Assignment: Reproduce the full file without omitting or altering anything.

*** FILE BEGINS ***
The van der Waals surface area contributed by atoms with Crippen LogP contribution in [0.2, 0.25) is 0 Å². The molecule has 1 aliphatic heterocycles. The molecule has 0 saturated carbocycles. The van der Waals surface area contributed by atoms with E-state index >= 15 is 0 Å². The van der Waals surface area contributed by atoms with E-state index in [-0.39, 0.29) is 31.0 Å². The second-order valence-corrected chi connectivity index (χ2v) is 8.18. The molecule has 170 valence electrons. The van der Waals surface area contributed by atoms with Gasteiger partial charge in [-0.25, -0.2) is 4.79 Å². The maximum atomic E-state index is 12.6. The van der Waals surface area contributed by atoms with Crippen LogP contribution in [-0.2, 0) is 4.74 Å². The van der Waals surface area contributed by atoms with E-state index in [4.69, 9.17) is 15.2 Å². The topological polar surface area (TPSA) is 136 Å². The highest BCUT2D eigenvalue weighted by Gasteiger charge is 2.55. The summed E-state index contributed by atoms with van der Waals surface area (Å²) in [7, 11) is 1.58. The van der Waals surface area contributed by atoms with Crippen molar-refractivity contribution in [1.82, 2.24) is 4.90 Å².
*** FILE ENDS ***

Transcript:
The van der Waals surface area contributed by atoms with Crippen LogP contribution in [0.2, 0.25) is 0 Å². The molecule has 1 aliphatic heterocycles. The molecule has 0 saturated carbocycles. The van der Waals surface area contributed by atoms with E-state index >= 15 is 0 Å². The van der Waals surface area contributed by atoms with E-state index in [-0.39, 0.29) is 31.0 Å². The second-order valence-corrected chi connectivity index (χ2v) is 8.18. The molecule has 170 valence electrons. The van der Waals surface area contributed by atoms with Gasteiger partial charge in [-0.25, -0.2) is 4.79 Å². The maximum atomic E-state index is 12.6. The van der Waals surface area contributed by atoms with Crippen LogP contribution in [-0.2, 0) is 4.74 Å². The van der Waals surface area contributed by atoms with E-state index in [4.69, 9.17) is 15.2 Å². The topological polar surface area (TPSA) is 136 Å². The highest BCUT2D eigenvalue weighted by Gasteiger charge is 2.55. The summed E-state index contributed by atoms with van der Waals surface area (Å²) in [7, 11) is 1.58. The van der Waals surface area contributed by atoms with Crippen molar-refractivity contribution in [1.82, 2.24) is 4.90 Å².